“Widely recognised as one of Britain’s foremost contemporary artists, Lucas’s work has consistently been characterised by its irreverent humour and deft use of ‘readymade’ objects—furniture, food, tabloid newspapers, tights, toilets, cigarettes,” the group said in a statement.
Sarah Lucas is considered a core member of the YBAs (Young British Artists) and is well known for her sculptures and photographs of food and ordinary household objects appearing like human body parts.
Lucas was part of the first wave of what came to be known as the YBAs, exhibiting alongside other students of Goldsmiths art college in the now legendary Freeze exhibition in 1988. She quickly established a signature bawdy style – her first two solo shows were titled The Whole Joke and Penis Nailed to a Board, while a 1999 self-portrait pictured her wearing a T-shirt emblazoned with fried eggs over her breasts. “The embarrassment factor can be quite important,” she has said, “because then you know you’ve touched a nerve, even with yourself.”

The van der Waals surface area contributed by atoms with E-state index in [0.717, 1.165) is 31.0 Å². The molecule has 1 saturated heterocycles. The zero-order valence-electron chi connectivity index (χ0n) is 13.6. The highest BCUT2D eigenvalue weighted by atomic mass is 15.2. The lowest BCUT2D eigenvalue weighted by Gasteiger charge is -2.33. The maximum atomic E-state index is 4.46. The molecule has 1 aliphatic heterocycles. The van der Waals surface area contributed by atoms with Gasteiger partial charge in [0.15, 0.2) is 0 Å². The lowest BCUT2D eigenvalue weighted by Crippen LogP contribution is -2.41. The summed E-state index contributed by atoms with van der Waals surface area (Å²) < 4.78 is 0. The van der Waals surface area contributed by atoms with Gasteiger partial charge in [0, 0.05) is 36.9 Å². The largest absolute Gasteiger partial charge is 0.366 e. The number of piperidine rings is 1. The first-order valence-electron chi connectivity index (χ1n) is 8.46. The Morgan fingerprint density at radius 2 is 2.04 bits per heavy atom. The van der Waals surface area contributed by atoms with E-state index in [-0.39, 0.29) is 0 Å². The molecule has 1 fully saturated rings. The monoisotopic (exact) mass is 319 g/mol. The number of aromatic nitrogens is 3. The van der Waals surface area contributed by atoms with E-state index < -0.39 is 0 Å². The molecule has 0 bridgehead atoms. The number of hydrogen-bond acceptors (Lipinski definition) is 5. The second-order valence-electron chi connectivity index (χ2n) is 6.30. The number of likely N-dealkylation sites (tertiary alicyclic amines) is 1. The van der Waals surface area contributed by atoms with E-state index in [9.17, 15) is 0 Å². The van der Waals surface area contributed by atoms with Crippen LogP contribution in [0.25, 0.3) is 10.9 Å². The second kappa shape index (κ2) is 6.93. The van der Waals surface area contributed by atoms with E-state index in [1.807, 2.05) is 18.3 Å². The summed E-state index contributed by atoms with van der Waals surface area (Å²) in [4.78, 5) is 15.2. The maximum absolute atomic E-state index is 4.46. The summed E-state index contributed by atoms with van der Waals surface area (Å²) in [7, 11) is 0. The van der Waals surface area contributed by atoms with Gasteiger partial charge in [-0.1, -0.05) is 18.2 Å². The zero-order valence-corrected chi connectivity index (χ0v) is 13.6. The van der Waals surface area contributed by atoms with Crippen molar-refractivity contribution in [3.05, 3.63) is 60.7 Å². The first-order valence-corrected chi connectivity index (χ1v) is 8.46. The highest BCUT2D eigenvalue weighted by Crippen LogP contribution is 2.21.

The executive director of the Institute of Contemporary Arts, Gregor Muir, who was on the selection panel, said Lucas had “affirmed her status as a leading international artist” with exhibitions around the world in recent years. “Having consistently pushed the limits of her practice, there’s a sense that Lucas – seemingly more active than ever – is coming into her own.”
Image: Sarah Lucas.